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Not your Ordinary Highball (the Sequel)

by Reynaldo Ung 4 days ago in cocktails

Japanese Whisky. Shinko Pear. Hoji-Cha. Calvados. Ginger. Amaro Nonino. Maple

Not your Ordinary Highball (the Sequel)
"Mercy Mercy, Me"

In an earlier post, I discussed the creative process in conceptualizing a quality cocktail. The cocktail was named, “Mercy Mercy, Me”. A cocktail made with a synergistic merge of Japanese influenced ingredients. It combines green tea, Japanese whisky, Asian pear, and ginger. All coalesced in the style of a highball; embellished with the effervescence of a Shinko Pear Cider.

The Prep:

Hojicha Tea Infusion

  • 750ml Japanese whisky (Suntory Toki is suggested)
  • .75 cup of loose leaf Hojicha tea
  • Infuse 24 hours, stored in a warm area

Asian Pear - Ginger Shrub

  • Brew 12oz loose leaf Hojicha Tea (3Tbsp to 2 cups of tea) for 5 minutes. Strain through . Measure for 12oz. Sip the rest, and feel the comfort. (Note: Brewing at 12oz instead of will yield less volume as it is soaked up in the leaves, do not press the tea to extract more as this produces off flavors)
  • Combine 16oz grade a maple syrup into the strained hojicha tea until well incorporated.
  • Juice 16oz Asian pear juice and strain through a chinois.
  • Add 16oz of pear purée
  • Juice ginger to yield .50 cup of ginger juice and strain.
  • .50 cup of apple cider vinegar
  • 1tsp of salt
  • combine all ingredients and strain through chinois
  • *shrub should hold for 1-2weeks

What’s a shrub anyways?

For those of you that are unfamiliar with shrubs. Essentially, a shrub is a syrup stabilized with vinegar. The power of the shrub is that it afford touches of acidity without citrus the flavors. I love the way it brings balance to a cocktail. This element of drink making also lends itself to be consumed in non-alcoholic beverages as well. You can introduce depth of flavor into your shrub by choosing what style of vinegar as well. For example, if you were to make an apple-sage shrub, you can utilize an apple cider vinegar to compliment or even white wine vinegar. Also I follow rules such as, “color with color”, which is utilized in shrubs containing pomegranate, in that case I’d employ red wine vinegar. Essentially the main components are: Sugar, Water, Fruit Puree (and/or Juice), and vinegar. Use it often, and use it wisely.

The Build:

  • .50 Hoji-Cha infused Japanese Whisky
  • .50 Calvados
  • .50 Pear Liqueur (Clear Creek Liqueur)
  • .25 Amaro Nonino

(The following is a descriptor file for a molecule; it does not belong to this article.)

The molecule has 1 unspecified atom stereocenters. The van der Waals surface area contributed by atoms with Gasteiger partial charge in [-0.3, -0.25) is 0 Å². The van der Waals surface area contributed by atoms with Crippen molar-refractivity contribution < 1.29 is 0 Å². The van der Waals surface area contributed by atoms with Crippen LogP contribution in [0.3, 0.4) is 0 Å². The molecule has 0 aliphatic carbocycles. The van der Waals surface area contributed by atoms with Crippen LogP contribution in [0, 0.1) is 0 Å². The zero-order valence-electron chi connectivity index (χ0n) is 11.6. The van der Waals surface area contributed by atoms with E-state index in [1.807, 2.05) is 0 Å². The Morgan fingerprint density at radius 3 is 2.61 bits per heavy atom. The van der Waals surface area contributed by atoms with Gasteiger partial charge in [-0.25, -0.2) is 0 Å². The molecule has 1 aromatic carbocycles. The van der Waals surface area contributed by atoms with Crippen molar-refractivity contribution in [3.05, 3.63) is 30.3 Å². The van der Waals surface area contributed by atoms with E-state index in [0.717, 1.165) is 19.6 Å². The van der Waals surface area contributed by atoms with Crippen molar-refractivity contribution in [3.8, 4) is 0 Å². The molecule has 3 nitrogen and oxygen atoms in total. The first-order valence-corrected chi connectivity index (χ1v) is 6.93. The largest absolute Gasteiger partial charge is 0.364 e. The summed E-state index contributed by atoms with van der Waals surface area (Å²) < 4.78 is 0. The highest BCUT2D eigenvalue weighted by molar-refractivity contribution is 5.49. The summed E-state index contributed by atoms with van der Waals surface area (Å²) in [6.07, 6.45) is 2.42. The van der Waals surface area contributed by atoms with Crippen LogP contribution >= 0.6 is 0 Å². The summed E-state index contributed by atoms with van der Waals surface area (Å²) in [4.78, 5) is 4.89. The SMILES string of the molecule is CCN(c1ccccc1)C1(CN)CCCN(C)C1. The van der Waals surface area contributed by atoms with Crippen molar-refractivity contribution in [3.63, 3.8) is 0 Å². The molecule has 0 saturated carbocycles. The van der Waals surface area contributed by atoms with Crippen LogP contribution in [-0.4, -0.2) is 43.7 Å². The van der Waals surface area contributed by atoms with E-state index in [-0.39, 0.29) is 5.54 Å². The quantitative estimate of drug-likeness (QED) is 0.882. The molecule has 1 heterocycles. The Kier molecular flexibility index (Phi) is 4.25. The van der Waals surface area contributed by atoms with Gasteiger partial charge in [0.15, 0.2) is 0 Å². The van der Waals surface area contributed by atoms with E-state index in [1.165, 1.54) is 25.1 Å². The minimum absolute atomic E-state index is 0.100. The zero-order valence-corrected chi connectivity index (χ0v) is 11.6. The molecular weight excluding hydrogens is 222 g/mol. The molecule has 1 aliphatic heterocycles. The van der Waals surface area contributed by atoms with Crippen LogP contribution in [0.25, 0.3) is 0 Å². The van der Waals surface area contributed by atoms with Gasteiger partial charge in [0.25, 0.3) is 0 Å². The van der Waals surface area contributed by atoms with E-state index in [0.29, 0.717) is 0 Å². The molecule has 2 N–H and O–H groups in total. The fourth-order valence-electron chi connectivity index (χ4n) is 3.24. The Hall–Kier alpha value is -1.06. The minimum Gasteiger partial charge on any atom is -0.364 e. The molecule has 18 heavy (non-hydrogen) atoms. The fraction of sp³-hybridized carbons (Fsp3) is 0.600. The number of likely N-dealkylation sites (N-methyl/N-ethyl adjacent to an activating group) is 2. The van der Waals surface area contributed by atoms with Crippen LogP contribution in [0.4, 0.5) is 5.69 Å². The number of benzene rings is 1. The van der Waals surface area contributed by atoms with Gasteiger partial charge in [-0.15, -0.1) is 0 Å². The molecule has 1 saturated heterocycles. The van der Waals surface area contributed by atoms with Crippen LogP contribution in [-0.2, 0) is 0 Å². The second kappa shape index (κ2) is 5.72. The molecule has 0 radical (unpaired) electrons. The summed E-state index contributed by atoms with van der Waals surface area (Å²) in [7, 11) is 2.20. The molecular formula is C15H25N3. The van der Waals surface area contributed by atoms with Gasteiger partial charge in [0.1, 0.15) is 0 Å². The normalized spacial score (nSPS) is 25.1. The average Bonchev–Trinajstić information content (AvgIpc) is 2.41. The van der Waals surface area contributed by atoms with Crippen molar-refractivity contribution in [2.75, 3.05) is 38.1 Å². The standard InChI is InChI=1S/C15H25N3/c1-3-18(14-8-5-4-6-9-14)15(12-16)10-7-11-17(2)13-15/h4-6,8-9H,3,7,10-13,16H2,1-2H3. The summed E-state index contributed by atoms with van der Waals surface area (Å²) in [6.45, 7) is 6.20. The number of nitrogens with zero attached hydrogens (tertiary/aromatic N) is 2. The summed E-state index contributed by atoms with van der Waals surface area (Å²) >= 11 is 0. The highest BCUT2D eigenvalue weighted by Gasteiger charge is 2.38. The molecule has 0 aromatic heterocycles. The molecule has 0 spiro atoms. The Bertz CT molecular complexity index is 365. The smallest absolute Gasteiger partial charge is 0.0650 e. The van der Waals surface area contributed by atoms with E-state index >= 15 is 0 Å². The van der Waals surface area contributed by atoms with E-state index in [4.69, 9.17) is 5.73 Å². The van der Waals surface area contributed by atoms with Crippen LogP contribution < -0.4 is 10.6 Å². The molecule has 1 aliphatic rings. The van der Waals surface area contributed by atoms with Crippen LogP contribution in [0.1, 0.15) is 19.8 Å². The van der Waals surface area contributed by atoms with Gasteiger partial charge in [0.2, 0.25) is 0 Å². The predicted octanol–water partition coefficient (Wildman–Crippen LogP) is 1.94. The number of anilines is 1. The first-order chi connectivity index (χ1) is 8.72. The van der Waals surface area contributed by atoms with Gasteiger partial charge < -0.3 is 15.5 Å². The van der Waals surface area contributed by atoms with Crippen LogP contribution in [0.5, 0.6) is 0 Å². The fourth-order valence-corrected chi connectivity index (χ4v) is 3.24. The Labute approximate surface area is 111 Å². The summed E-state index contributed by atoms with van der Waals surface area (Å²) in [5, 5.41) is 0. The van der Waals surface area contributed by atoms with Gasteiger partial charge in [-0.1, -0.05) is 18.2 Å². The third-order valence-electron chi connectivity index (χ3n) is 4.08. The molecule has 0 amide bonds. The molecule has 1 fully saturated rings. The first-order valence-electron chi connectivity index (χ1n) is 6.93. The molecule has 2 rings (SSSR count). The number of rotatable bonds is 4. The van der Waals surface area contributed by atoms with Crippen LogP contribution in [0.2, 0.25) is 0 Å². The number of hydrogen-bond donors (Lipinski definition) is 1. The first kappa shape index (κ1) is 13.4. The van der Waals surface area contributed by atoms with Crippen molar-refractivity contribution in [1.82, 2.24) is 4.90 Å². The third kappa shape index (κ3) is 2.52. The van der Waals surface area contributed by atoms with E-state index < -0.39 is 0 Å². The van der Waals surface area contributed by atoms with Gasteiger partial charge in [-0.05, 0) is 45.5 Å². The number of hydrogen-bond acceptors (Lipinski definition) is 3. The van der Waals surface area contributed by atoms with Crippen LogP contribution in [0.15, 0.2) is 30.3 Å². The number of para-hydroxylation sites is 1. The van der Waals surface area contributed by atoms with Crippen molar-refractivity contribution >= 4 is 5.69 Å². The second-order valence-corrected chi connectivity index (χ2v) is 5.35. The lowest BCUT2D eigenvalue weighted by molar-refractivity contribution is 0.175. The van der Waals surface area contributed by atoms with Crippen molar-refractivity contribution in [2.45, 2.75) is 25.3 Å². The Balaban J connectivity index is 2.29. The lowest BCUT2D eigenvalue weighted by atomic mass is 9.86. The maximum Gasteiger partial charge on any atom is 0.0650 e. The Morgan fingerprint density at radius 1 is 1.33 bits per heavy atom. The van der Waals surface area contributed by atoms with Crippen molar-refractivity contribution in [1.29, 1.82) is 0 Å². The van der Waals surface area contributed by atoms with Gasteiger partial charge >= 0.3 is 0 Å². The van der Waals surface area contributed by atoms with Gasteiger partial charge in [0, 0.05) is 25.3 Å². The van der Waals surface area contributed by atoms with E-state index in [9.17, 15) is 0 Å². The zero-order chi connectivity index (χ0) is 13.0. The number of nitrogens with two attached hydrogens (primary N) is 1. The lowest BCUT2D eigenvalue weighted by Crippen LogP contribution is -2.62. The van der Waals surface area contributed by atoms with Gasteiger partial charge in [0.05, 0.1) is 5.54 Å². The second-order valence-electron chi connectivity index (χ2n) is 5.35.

• 1.25oz Pear-Ginger Shrub
  • .50 lemon
  • Shake with ice, top with Mission Trail Perry Cider (1oz), strain into a highball glass over ice.
  • Garnished with a Pear fan on a pick. Or a lemon expression works just fine.

It’s more than likely that the home-tender will realize that this is a bit complicated and arduous. And then rightfully proceed to grab a shot and a beer. Because, who really has access to all this stuff? Not many home-tenders have the tools required to execute this drink easily, or even the ability to source these spirits. However, I really just want to highlight a culinary perspective to approach cocktails and inspire some creativity. Personally, this aspect of the cocktail world is exciting. Bars that pushes the envelope, like the Aviary in Chicago, do some incredible things in the realm of imbibe. Cocktails are a creative medium. And to all the “purists” rolling their eyes...I get it. This shit is “boujee”. But respectfully, there’s a time and a place for a classic and then there’s a time and place for a one of a kind.

Oh, P.S

here’s a bonus recipe to keep your hearts full, and your souls warm:

Hoji-Cha Pear Ginger Toddy

  • .75oz Hojicha whisky
  • .50oz Calvados
  • .50oz pear liqueur
  • .25oz amaro Nonino
  • 1.5 oz pear shrub
  • .50oz lemon
  • 3-4oz hot water
  • Garnish with pear slice, lemon wheel, cracked Szechuan pepper

Reynaldo Ung
Reynaldo Ung
Read next: Whiskey: A Guide and History
Reynaldo Ung

Thanks for taking the time to consume these words. I really am grateful to have the opportunity to put out cocktail content. If you have a party in the near future, I'm more than happy to work with you on a recipe.

See all posts by Reynaldo Ung